Ask the Nutritionist: How Much Fiber Do I Really Need?
|Q: I know fiber helps keep people regular. Ive also heard it helps flush fat from the body. Is that true?
A: Yes, fiber can help rid the body of some dietary fat. Because the human body is unable to break down fiber, it leaves the body pretty much in the same form it entered. As fiber winds its way through your digestive system, it grabs fats and carries them all the way through to the colon, where a fat-and-fiber package is bundled, water is extracted, and the bundle eliminated from the body. Keep in mind, though, that its all a matter of proportion. If you eat half an apple and a whole pizza, the amount of fiber in the apple is not up to the task of scrubbing out all the fat from the pizza.
Q: How much fiber do I need?
A: The amount you need is tied to the number of calories you eat in a day. For healthy adults, the USDA recommends 14 grams of fiber for every 1,000 calories consumed. So a person eating 2,000 calories a day should aim to get 28 grams of fiber daily. In food terms, you could hit (and even exceed) that target by eating the following foods over the course of a day: ½ cup oatmeal (3 grams fiber), 1 small banana (3 grams), ½ cup cooked red or black beans (7 grams), 1 small apple (5 grams), ½ cup lentils (8 grams), and ½ cup blueberries (3 grams).
Q: Whats the difference between soluble and insoluble fiber? How do I know if Im getting enough of each?
A: Soluble and insoluble fiber can be found in different foods, and also in different parts of the same food. Insoluble fiber tends to be found in the peels and husks of plant foods, and soluble fiber is found in the fleshy interior.
For example, grape peels are mostly insoluble fiber, while the inside of a grape is mostly soluble fiber. White rice has mostly soluble fiber, while brown rice has insoluble fiber on the outside and soluble fiber on the inside. Soluble fiber, also called pectin, is what gives apricot nectar its full texture and applesauce its natural thickness. In your body, soluble fibers can help manage glucose levels by slowing the absorption of carbohydrates so that sugar is released gradually into the bloodstream. Carrots, legumes, cabbage, citrus fruits, and green beans are rich sources of soluble fiber. So are the interiors of fresh pears, apples, peaches, and apricots. In addition, some soluble fibers, including those in beans and oats, have been shown to reduce the risk of atherosclerosis and heart disease.
Insoluble fiber, also known as cellulose, is in the exterior of all fruits, vegetables, beans, and whole grains. Its the peel of an apple, the membrane around the juicy part of an orange, the transparent cover over beans, the strings in a stalk of celery, and the nearly transparent slipcover on each kernel of corn. Because its indigestible, it speeds the transit time of food through the body. Insoluble fiber helps to prevent constipation, diverticulitis, and hemorrhoids, and may help decrease the risk of colon cancer.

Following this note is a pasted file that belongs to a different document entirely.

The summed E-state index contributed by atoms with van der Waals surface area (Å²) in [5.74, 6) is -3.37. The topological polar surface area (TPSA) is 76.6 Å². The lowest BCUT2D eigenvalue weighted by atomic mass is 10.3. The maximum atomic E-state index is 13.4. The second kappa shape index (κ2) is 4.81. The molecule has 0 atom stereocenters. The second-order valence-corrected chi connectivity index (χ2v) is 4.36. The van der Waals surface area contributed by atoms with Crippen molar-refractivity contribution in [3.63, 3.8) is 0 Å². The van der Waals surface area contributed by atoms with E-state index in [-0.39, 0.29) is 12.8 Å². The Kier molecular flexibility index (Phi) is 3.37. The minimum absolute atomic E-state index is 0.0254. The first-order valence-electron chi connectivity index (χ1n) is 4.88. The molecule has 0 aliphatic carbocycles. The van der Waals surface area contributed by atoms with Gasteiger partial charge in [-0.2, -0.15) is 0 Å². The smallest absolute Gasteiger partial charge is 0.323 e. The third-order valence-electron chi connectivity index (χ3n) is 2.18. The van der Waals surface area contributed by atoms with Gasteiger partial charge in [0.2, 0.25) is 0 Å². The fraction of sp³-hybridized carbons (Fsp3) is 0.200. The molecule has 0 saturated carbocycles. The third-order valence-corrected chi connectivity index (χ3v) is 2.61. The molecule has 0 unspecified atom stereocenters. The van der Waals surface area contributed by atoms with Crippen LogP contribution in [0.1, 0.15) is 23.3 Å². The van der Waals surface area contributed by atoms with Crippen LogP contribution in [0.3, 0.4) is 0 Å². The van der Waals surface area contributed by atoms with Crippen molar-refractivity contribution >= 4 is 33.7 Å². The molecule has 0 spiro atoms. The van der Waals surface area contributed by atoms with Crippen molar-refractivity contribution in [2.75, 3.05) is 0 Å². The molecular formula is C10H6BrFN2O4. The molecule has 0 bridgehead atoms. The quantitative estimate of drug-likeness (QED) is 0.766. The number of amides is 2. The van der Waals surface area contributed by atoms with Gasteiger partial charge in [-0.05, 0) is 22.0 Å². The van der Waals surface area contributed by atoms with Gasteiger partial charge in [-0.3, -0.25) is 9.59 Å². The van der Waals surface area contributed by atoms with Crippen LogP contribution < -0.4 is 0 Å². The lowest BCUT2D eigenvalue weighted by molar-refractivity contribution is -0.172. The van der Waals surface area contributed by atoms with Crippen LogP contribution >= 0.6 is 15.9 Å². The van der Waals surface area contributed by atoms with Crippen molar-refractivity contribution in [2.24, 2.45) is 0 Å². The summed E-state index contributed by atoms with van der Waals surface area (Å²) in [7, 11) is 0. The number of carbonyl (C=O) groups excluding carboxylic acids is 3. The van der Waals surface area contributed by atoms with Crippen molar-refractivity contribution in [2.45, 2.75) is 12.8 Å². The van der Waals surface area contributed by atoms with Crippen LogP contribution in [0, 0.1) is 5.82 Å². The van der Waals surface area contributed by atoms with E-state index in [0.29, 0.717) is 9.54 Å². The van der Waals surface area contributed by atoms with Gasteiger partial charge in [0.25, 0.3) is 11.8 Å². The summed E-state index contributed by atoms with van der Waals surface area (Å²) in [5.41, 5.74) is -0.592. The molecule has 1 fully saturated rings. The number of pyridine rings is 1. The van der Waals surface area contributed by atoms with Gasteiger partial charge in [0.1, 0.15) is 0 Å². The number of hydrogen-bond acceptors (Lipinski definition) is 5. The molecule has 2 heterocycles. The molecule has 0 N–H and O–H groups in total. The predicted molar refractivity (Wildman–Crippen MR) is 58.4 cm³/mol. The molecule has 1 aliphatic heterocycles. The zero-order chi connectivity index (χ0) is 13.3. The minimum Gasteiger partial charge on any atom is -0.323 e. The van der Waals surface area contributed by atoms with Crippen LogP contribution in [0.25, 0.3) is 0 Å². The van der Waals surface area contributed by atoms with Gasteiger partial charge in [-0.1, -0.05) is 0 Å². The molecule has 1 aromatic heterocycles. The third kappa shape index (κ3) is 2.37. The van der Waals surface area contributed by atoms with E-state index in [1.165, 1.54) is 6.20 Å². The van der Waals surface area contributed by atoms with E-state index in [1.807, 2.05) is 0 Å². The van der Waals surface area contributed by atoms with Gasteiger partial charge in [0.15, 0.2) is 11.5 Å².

Unfortunately, food labels dont distinguish between insoluble and soluble varieties; they simply list total amount of dietary fiber in a food. To ensure that youre getting both types, focus on eating plenty of whole foods, such as an apple rather than apple juice or brown rice instead of white rice.
Q: What is the connection between fiber and weight loss?
A: To lose weight you need to take in fewer calories than you burn. In general, the higher a foods fiber content, the lower it tends to be in available calories. Heres why: There are many types of carbohydrates, but theyre not all created equal. Sugar and starch are both carbohydrates. So is fiber. But while your body can easily digest and use calories from sugar and starch, it cant break down fiber, so you cant get appreciable numbers of calories from eating the fiber. Thats why you can eat a very large serving of salad, which is almost all fiber, and still eat very few calories.
Q: I sometimes see the term net carbs on food labels. Does this have anything to do with fiber?
A: Yes. Net carbs refers to the carbohydrate content of a food after the indigestible carbohydrates from fiber have been subtracted. For example, an orange has 60 grams of total carbs from sugar, starch, and fiber; 5 of those carb grams come from fiber. Subtract those 5 grams of fiber carbs from the total carb count, and you have 55 grams of net carbs, or carbs from which you can actually get calories.
Q: Should I use a fiber supplement to make sure Im getting enough?
A: There are many types of extracted fiber products on the market, including tablets and powders that can be mixed with water and taken as a drink. Most health care professionals would advise a healthy adult to eat a pear or a handful of raisins instead of turning to a supplement. Satisfying your daily fiber needs with food is the best way to get a healthful balance of soluble and insoluble fiber. Its also a great way to improve the overall quality of your diet, since fiber-rich foods tend to be rich in vitamins, minerals, and disease-fighting phytochemicals.
Nutritionist Nancy D. Berkoff, RD, EdD, enjoys cruising for her carbs at local farmers markets.
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